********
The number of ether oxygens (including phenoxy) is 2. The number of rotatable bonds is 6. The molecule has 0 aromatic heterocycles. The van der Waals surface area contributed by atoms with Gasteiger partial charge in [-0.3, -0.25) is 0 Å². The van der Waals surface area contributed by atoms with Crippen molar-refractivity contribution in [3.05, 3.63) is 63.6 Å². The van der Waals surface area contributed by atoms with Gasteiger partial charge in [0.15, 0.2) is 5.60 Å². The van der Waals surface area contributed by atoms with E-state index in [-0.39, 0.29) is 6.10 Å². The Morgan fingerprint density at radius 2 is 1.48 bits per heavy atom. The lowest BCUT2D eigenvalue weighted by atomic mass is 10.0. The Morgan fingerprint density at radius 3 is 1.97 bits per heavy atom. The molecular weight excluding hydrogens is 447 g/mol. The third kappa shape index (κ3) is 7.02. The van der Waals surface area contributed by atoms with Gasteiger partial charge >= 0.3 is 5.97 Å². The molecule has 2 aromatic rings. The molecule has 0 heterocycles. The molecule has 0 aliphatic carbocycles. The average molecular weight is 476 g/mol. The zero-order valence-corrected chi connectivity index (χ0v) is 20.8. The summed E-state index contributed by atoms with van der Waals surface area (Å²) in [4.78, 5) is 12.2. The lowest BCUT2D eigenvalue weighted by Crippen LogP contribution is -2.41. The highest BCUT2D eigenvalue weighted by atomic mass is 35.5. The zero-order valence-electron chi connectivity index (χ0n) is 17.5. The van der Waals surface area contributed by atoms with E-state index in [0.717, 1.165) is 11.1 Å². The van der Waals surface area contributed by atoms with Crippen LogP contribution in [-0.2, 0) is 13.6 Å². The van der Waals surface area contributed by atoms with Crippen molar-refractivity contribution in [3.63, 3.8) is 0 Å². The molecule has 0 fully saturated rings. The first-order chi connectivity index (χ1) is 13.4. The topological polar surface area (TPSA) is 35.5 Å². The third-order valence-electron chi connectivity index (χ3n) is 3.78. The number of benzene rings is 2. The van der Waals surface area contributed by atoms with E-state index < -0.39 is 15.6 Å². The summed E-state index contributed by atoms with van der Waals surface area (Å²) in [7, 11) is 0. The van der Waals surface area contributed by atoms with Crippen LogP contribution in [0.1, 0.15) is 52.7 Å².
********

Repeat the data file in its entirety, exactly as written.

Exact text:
The number of ether oxygens (including phenoxy) is 2. The number of rotatable bonds is 6. The molecule has 0 aromatic heterocycles. The van der Waals surface area contributed by atoms with Gasteiger partial charge in [-0.3, -0.25) is 0 Å². The van der Waals surface area contributed by atoms with Crippen molar-refractivity contribution in [3.05, 3.63) is 63.6 Å². The van der Waals surface area contributed by atoms with Gasteiger partial charge in [0.15, 0.2) is 5.60 Å². The van der Waals surface area contributed by atoms with E-state index in [-0.39, 0.29) is 6.10 Å². The Morgan fingerprint density at radius 2 is 1.48 bits per heavy atom. The lowest BCUT2D eigenvalue weighted by atomic mass is 10.0. The Morgan fingerprint density at radius 3 is 1.97 bits per heavy atom. The molecular weight excluding hydrogens is 447 g/mol. The third kappa shape index (κ3) is 7.02. The van der Waals surface area contributed by atoms with Gasteiger partial charge >= 0.3 is 5.97 Å². The molecule has 2 aromatic rings. The molecule has 0 heterocycles. The molecule has 0 aliphatic carbocycles. The average molecular weight is 476 g/mol. The zero-order valence-corrected chi connectivity index (χ0v) is 20.8. The summed E-state index contributed by atoms with van der Waals surface area (Å²) in [4.78, 5) is 12.2. The lowest BCUT2D eigenvalue weighted by Crippen LogP contribution is -2.41. The highest BCUT2D eigenvalue weighted by atomic mass is 35.5. The zero-order valence-electron chi connectivity index (χ0n) is 17.5. The van der Waals surface area contributed by atoms with E-state index in [0.717, 1.165) is 11.1 Å². The van der Waals surface area contributed by atoms with Crippen LogP contribution in [-0.2, 0) is 13.6 Å². The van der Waals surface area contributed by atoms with Crippen molar-refractivity contribution in [3.63, 3.8) is 0 Å². The molecule has 0 fully saturated rings. The first-order chi connectivity index (χ1) is 13.4. The topological polar surface area (TPSA) is 35.5 Å². The third-order valence-electron chi connectivity index (χ3n) is 3.78. The number of benzene rings is 2. The van der Waals surface area contributed by atoms with E-state index < -0.39 is 15.6 Å². The summed E-state index contributed by atoms with van der Waals surface area (Å²) in [7, 11) is 0. The van der Waals surface area contributed by atoms with Crippen LogP contribution in [0.1, 0.15) is 52.7 Å².